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Apple production lends itself to IPM approaches because intensive management including regular applications of pesticides to control insects, mites, and diseases are used, and because there are new technologies available to reduce pesticide use. Widespread adoption of disease and insect predictive technology in the southern and midwest regions would help to make apple production more competitive with other regions, while reducing pesticide usage and easing potential risks to user and environment. The widely scattered growers in the mid-south and midwest need to become self sufficient in implementing the IPM approaches that will work best in their orchards.
The general objectives of the proposal were to develop an educational approach in Kentucky and Iowa which will convince apple growers that new pest predictive technology will benefit them, and to teach the growers how to use the new systems.
The specific objectives are listed below, and the extent to which these objectives have been reached is discussed with each objective.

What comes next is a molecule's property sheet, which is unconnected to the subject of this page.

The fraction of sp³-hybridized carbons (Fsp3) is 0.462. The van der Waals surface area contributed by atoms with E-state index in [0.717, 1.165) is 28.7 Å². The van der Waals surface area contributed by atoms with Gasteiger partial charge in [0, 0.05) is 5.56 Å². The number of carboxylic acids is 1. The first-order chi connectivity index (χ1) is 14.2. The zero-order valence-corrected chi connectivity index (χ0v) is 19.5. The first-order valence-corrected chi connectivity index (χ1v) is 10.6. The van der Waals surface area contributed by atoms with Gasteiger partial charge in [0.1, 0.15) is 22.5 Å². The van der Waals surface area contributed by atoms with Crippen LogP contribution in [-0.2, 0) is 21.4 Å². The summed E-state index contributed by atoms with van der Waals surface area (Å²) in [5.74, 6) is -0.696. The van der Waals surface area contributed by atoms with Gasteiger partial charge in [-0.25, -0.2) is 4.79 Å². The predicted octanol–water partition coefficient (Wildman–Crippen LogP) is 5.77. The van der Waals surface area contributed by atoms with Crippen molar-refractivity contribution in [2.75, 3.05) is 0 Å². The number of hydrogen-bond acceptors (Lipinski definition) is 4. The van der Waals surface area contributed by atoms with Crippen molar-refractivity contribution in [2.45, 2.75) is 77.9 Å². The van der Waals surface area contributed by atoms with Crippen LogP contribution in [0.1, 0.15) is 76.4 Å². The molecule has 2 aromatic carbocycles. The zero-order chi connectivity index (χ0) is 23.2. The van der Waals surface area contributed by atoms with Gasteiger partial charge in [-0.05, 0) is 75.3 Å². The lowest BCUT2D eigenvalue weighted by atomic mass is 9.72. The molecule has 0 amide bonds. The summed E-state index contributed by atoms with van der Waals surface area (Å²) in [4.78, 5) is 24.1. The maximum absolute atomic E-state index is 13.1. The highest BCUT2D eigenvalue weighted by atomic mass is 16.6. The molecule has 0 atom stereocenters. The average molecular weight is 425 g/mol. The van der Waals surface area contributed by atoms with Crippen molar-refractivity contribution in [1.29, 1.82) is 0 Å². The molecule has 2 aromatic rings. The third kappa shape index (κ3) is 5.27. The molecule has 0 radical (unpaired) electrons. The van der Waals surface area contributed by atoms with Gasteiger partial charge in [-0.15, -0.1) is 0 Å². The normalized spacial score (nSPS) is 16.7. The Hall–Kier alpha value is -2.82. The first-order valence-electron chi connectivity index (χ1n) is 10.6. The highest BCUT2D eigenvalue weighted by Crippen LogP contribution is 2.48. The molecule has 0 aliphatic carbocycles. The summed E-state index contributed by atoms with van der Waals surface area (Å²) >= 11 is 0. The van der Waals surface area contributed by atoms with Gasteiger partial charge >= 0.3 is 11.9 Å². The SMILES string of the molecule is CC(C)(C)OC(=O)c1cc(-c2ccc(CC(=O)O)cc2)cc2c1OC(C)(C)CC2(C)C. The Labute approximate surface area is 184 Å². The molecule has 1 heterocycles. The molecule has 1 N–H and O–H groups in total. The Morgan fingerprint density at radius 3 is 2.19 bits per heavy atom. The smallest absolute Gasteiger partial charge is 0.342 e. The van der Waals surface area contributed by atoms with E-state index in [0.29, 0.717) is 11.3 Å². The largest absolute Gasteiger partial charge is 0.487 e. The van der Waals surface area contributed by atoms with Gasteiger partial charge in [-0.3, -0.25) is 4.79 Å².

a) Establish disease and insect predictive systems in strategically selected orchards in Kentucky and Iowa. Through other grants, electronic and mechanical instruments will be purchased for this purpose. IPM scouts will be hired to maintain and monitor the pest predictive instruments.
In Kentucky, apple IPM with environmental and pest monitoring and scouting was implemented in 17 orchards. The details of this program are presented in the attached report, entitled "1992 Kentucky Apple IPM Scouting Program Report." In Iowa, eight growers participated in an experimental fire blight management program. The enclosed report "Using MARYBLYT in Iowa Orchards in 1992" provides details of that IPM approach.
b) Demonstrate predictive systems to Kentucky and Iowa apple growers using annual statewide meetings, hands-on workshops, and field days.